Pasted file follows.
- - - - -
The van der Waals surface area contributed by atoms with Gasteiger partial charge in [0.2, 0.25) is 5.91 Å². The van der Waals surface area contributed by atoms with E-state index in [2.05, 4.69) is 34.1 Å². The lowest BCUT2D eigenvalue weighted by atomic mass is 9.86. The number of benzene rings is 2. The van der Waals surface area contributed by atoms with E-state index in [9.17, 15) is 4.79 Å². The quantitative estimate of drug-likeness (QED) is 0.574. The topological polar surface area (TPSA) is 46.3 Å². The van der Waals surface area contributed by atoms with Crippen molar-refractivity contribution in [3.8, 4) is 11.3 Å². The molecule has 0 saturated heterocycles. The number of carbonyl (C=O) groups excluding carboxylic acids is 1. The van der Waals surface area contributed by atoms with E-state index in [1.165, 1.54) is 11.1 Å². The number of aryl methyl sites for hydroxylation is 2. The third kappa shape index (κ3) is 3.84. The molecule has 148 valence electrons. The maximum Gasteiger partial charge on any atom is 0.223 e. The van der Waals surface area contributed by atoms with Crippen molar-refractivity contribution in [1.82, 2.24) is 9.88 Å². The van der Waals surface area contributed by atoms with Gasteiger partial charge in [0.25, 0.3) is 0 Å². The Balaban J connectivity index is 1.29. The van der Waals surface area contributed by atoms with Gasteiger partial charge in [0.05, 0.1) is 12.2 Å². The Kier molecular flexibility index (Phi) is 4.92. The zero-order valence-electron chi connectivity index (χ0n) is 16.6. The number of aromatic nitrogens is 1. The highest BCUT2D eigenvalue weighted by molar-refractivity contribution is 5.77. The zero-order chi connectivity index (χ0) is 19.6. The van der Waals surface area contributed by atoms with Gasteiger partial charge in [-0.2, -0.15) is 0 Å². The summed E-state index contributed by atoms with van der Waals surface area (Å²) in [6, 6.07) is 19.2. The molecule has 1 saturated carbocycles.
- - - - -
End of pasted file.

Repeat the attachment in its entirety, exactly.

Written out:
The van der Waals surface area contributed by atoms with Gasteiger partial charge in [0.2, 0.25) is 5.91 Å². The van der Waals surface area contributed by atoms with E-state index in [2.05, 4.69) is 34.1 Å². The lowest BCUT2D eigenvalue weighted by atomic mass is 9.86. The number of benzene rings is 2. The van der Waals surface area contributed by atoms with E-state index in [9.17, 15) is 4.79 Å². The quantitative estimate of drug-likeness (QED) is 0.574. The topological polar surface area (TPSA) is 46.3 Å². The van der Waals surface area contributed by atoms with Crippen molar-refractivity contribution in [3.8, 4) is 11.3 Å². The molecule has 0 saturated heterocycles. The number of carbonyl (C=O) groups excluding carboxylic acids is 1. The van der Waals surface area contributed by atoms with E-state index in [1.165, 1.54) is 11.1 Å². The number of aryl methyl sites for hydroxylation is 2. The third kappa shape index (κ3) is 3.84. The molecule has 148 valence electrons. The maximum Gasteiger partial charge on any atom is 0.223 e. The van der Waals surface area contributed by atoms with Crippen molar-refractivity contribution in [1.82, 2.24) is 9.88 Å². The van der Waals surface area contributed by atoms with Gasteiger partial charge in [0.25, 0.3) is 0 Å². The Balaban J connectivity index is 1.29. The van der Waals surface area contributed by atoms with Gasteiger partial charge in [0.05, 0.1) is 12.2 Å². The Kier molecular flexibility index (Phi) is 4.92. The zero-order valence-electron chi connectivity index (χ0n) is 16.6. The number of aromatic nitrogens is 1. The highest BCUT2D eigenvalue weighted by molar-refractivity contribution is 5.77. The zero-order chi connectivity index (χ0) is 19.6. The van der Waals surface area contributed by atoms with Gasteiger partial charge in [-0.2, -0.15) is 0 Å². The summed E-state index contributed by atoms with van der Waals surface area (Å²) in [6, 6.07) is 19.2. The molecule has 1 saturated carbocycles.